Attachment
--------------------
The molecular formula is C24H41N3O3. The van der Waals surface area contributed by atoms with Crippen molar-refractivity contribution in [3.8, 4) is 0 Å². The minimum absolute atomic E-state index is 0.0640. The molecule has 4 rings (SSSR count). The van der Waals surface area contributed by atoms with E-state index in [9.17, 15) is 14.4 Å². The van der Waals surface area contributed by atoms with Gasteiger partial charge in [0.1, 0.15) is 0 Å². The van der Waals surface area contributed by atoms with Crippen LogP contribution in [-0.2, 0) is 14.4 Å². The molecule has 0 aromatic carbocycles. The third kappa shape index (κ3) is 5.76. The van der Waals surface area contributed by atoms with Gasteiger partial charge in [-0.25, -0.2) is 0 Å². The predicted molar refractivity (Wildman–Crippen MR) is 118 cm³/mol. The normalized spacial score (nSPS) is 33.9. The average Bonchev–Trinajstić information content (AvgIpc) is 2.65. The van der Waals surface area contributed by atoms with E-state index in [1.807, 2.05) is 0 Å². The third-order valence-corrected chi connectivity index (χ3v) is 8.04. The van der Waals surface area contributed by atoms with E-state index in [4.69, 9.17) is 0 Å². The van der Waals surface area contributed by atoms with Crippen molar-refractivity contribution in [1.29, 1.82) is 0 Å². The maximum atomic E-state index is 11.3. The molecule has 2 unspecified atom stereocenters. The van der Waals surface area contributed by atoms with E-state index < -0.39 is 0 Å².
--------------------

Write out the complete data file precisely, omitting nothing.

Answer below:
The molecular formula is C24H41N3O3. The van der Waals surface area contributed by atoms with Crippen molar-refractivity contribution in [3.8, 4) is 0 Å². The minimum absolute atomic E-state index is 0.0640. The molecule has 4 rings (SSSR count). The van der Waals surface area contributed by atoms with E-state index in [9.17, 15) is 14.4 Å². The van der Waals surface area contributed by atoms with Gasteiger partial charge in [0.1, 0.15) is 0 Å². The van der Waals surface area contributed by atoms with Crippen LogP contribution in [-0.2, 0) is 14.4 Å². The molecule has 0 aromatic carbocycles. The third kappa shape index (κ3) is 5.76. The van der Waals surface area contributed by atoms with Gasteiger partial charge in [-0.25, -0.2) is 0 Å². The predicted molar refractivity (Wildman–Crippen MR) is 118 cm³/mol. The normalized spacial score (nSPS) is 33.9. The average Bonchev–Trinajstić information content (AvgIpc) is 2.65. The van der Waals surface area contributed by atoms with E-state index in [1.807, 2.05) is 0 Å². The third-order valence-corrected chi connectivity index (χ3v) is 8.04. The van der Waals surface area contributed by atoms with E-state index in [4.69, 9.17) is 0 Å². The van der Waals surface area contributed by atoms with Crippen molar-refractivity contribution in [1.29, 1.82) is 0 Å². The maximum atomic E-state index is 11.3. The molecule has 2 unspecified atom stereocenters. The van der Waals surface area contributed by atoms with E-state index < -0.39 is 0 Å².